Friday, November 21, 2014

5k: Survivor Status: 1969 Ford Cortina

The 2nd generation Ford Cortina was released in 1968 by Ford of Britain with the catchy slogan: "The New Cortina is more Cortina."  The statement was true because the compact sedan used the same Kent inline-4 power up front and simple lightweight formula that makes it a great competitor to the BMW 2002.  Surprisingly, the prices of Cortinas haven't shot up like those of the 2002 in the last few years, but you never know what will happen in the future.  Find this 1969 Ford Cortina here on craigslist, offered for $5,100 in Thousand Oaks, CA. Tip from FuelTruck.

Unfortunately the seller only includes one photo of the Cortina, but the description sounds good, this is a 4-speed car, it runs/drives well and has original CA plates (the seller says blue, but '69 should be black).  There is some rust in the bottom of the front fenders, but if this is original paint, I'd be tempted to leave it alone but address the rust.

See another example of Ford's Model C?


  1. Obviously some interior shots are sorely missing. But I think you're right that this is a model that has been forgotten for valuation sake, but probably won't be so forever.

    Not as cool as one with a Lotus twin cam under the hood, but cool nonetheless.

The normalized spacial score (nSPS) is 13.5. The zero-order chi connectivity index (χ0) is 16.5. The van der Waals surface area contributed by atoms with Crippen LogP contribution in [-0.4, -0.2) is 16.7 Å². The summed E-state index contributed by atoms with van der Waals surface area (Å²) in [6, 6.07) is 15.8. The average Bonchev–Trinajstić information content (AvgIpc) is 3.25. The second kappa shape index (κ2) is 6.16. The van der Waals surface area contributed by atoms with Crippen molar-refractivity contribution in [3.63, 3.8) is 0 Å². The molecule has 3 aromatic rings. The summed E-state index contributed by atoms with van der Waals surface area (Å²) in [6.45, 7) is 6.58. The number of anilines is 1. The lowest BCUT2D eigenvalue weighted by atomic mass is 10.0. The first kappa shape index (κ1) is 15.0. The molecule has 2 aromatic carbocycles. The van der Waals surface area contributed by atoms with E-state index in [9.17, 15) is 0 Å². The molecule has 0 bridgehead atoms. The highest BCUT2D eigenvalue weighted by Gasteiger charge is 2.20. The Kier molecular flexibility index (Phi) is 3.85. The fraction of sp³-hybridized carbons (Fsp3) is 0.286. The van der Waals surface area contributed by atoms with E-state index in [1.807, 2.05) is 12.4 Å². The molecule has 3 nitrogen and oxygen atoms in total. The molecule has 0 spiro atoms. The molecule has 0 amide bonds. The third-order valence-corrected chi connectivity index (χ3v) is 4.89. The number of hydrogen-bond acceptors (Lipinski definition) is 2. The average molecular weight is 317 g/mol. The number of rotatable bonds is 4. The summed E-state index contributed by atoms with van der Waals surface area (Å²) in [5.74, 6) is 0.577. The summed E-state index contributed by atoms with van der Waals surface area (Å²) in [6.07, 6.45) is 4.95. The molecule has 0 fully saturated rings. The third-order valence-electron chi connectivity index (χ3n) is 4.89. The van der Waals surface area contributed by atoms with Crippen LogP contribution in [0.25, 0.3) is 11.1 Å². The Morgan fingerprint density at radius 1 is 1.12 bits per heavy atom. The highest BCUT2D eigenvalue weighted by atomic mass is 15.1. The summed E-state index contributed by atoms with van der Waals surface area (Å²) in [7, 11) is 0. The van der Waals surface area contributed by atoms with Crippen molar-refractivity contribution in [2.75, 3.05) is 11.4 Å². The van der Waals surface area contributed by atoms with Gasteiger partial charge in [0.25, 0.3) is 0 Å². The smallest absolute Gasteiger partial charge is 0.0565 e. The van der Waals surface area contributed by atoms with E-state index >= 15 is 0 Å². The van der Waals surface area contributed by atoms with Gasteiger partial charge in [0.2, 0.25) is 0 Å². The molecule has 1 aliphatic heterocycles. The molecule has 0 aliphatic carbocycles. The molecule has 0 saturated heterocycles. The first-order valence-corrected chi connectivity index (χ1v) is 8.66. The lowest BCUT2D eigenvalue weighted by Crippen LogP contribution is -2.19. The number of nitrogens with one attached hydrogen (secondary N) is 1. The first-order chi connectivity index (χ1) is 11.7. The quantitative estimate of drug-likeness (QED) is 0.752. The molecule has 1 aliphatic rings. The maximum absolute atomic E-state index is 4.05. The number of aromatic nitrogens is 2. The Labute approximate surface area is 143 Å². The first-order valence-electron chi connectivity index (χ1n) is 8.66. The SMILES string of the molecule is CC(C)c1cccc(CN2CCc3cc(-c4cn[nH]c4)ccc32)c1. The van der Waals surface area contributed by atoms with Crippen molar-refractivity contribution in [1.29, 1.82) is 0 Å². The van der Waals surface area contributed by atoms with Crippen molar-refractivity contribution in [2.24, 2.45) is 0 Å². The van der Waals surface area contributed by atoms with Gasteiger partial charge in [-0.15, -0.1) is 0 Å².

2. Hard to judge this car from one photo. I wish it was a GT. My first car was a 1970 Cortina GT. The GT package included a weber carb, tubular headers, a front sway bar, wider wheels and tires, and of course the lovely wooden dash with a full set of instruments.

    As I remember, the gearbox on the GT also was changed to a close ratio setup, which made first gear really tall. I learned all about that when I had to use the car to take my driving test, and stalled on a takeoff. Luckily the inspector was feeling generous, and he passed me anyway.

    That car also taught me many many lessons about things mechanical. In the 60 months I drove it, it broke about 60 times. Some were fairly minor (hand brake cable) and some were fairly spectacular (like a frozen crankcase breather that caused the engine to pump all its oil out through the dipstick hole).

    Eventually it became the subject of my first engine overhaul (which was also my Dad's last engine overhaul). That began my affair with Kent Fords, which continues to this day through Formula Ford. Great memories....

    1. I really liked my Kent 1600 in my 4-speed 1973 Pinto. I drove it 110 miles round trip to work. I drove it to 160,000 miles with no problems. Gotta love how easy it was to adjust the valves!!!
      It was not fast, but sitting near the ground and doing 75 seems like you were flying to work! The Kent just humming it's fine tuned one note song.

      I sold thePinto as the body started getting rusty.

  3. The Mk1s have appreciated a fair bit, mind you they were mostly starting from zero.

    The Mk1 Lotus-Cortinas...well, if you find one that had Jimmy Clark's backside in its seat at some point, the foggy skies of Jolly Old are the limit.

    The Mk2s, even the Locorts, suffer by comparison to the Mk1s (and the later Mk1/Mk2 Escorts, never sold in the US but they creep in from time to time.)


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